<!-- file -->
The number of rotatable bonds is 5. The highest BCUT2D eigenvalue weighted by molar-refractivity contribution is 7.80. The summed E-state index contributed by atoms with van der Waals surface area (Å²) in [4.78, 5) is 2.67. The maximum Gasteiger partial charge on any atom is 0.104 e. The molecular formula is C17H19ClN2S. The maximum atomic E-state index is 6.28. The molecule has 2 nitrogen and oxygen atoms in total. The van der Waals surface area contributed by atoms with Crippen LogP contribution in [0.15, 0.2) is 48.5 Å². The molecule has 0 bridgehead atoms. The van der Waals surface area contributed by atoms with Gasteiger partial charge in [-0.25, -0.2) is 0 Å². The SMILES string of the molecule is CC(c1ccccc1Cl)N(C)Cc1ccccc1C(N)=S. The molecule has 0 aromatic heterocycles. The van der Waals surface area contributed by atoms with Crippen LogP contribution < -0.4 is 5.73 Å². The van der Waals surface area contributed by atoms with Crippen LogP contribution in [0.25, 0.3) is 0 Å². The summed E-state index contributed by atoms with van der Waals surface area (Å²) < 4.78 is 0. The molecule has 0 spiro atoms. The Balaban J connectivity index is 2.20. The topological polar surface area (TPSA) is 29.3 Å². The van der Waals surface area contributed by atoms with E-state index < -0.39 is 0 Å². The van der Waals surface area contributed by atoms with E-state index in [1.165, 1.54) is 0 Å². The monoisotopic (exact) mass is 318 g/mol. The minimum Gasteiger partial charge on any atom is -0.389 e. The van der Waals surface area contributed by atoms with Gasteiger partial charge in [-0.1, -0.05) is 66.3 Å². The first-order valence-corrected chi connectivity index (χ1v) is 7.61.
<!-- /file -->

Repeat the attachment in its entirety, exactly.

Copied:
The number of rotatable bonds is 5. The highest BCUT2D eigenvalue weighted by molar-refractivity contribution is 7.80. The summed E-state index contributed by atoms with van der Waals surface area (Å²) in [4.78, 5) is 2.67. The maximum Gasteiger partial charge on any atom is 0.104 e. The molecular formula is C17H19ClN2S. The maximum atomic E-state index is 6.28. The molecule has 2 nitrogen and oxygen atoms in total. The van der Waals surface area contributed by atoms with Crippen LogP contribution in [0.15, 0.2) is 48.5 Å². The molecule has 0 bridgehead atoms. The van der Waals surface area contributed by atoms with Gasteiger partial charge in [-0.25, -0.2) is 0 Å². The SMILES string of the molecule is CC(c1ccccc1Cl)N(C)Cc1ccccc1C(N)=S. The molecule has 0 aromatic heterocycles. The van der Waals surface area contributed by atoms with Crippen LogP contribution < -0.4 is 5.73 Å². The van der Waals surface area contributed by atoms with Crippen LogP contribution in [0.25, 0.3) is 0 Å². The summed E-state index contributed by atoms with van der Waals surface area (Å²) < 4.78 is 0. The molecule has 0 spiro atoms. The Balaban J connectivity index is 2.20. The topological polar surface area (TPSA) is 29.3 Å². The van der Waals surface area contributed by atoms with E-state index < -0.39 is 0 Å². The van der Waals surface area contributed by atoms with E-state index in [1.165, 1.54) is 0 Å². The monoisotopic (exact) mass is 318 g/mol. The minimum Gasteiger partial charge on any atom is -0.389 e. The van der Waals surface area contributed by atoms with Gasteiger partial charge in [-0.1, -0.05) is 66.3 Å². The first-order valence-corrected chi connectivity index (χ1v) is 7.61.